Retirees entitled to prompt payment of final wages
Retirees have lots of time on their hands. Maybe that’s why so many of them sue when they’re not paid their final wages correctly and on time. The California Supreme Court has ruled that penalty wages, in addition to final wages, were due to a retiree whose final pay was late. (McLean v. State of California, 1 Cal. 5th 615, Cal. Sup. Ct., 2016)
What’s a quit? Under California’s wage payment laws, employers must pay final wages to employees who quit within 72 hours, unless employees give 72 hours’ notice, in which case final wages are due on their last day of work. Employers that willfully pay final wages late are liable for up to 30 days of penalty wages, in addition to final wages.
An employee who was retiring gave 72 hours’ notice of her intention to retire. She then sued her employer for penalty wages when it didn’t pay all of her final wages on her last day of work. Employer: No penalty wages are due, because retiring isn’t the same as quitting. A state trial court agreed that quitting and retiring aren’t the same and ruled in the employer’s favor. An appellate court reversed, so the employer appealed to the state’s highest court.
The California Supreme Court, noting that wage payment laws must be interpreted broadly to protect employees, upheld the appellate court’s decision. California Supreme Court: While state law doesn’t define the word “quit,” the dictionary defines it as leaving one’s employment, which certainly applies to retirees. The court also pointed out that if the state legislature wanted an exception from the final pay laws for employees who were retiring, it would have written one into those laws. The employer, therefore, was on the hook for penalty wages.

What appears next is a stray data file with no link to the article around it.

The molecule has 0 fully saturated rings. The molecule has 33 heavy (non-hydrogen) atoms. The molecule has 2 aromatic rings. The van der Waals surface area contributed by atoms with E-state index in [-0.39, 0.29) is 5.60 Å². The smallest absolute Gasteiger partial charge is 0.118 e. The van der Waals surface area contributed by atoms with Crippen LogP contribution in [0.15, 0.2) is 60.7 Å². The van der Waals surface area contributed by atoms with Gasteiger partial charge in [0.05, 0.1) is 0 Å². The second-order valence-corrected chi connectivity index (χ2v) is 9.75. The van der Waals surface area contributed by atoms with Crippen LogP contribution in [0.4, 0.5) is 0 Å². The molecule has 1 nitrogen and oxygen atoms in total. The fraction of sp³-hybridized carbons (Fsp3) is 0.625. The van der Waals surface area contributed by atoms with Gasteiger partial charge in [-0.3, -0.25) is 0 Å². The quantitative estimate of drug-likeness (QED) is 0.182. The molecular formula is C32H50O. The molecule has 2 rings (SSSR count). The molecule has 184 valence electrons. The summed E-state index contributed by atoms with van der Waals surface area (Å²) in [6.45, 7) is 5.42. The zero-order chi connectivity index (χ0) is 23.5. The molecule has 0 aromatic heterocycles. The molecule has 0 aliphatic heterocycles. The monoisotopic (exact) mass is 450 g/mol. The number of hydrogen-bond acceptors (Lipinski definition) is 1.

Tax treatment of penalty wages. The IRS has concluded that penalty wages are taxable to employees, but not subject to withholding. Reason: Penalty wages are imposed under state law due to an employer’s actions (or inactions) with respect to a final paycheck; they’re not payment for services rendered. The IRS has also concluded that since penalty wages are similar to liquidated damages that are payable under the Fair Labor Standards Act, they should be reported in Box 3 of Form 1099-MISC, not in Box 1 of the employee’s W-2.
STATE LAW CHECKUP: California isn’t the only state that requires you to pay penalty wages in addition to regular wages. Some states require you to pay penalty wages to current and terminating employees; others limit them to terminating employees. To help you get a handle on this area of state wage payment laws, the chart linked below summarizes states’ penalty wage provisions. To get the full story, visit your state labor department’s website.
Click the chart image to download.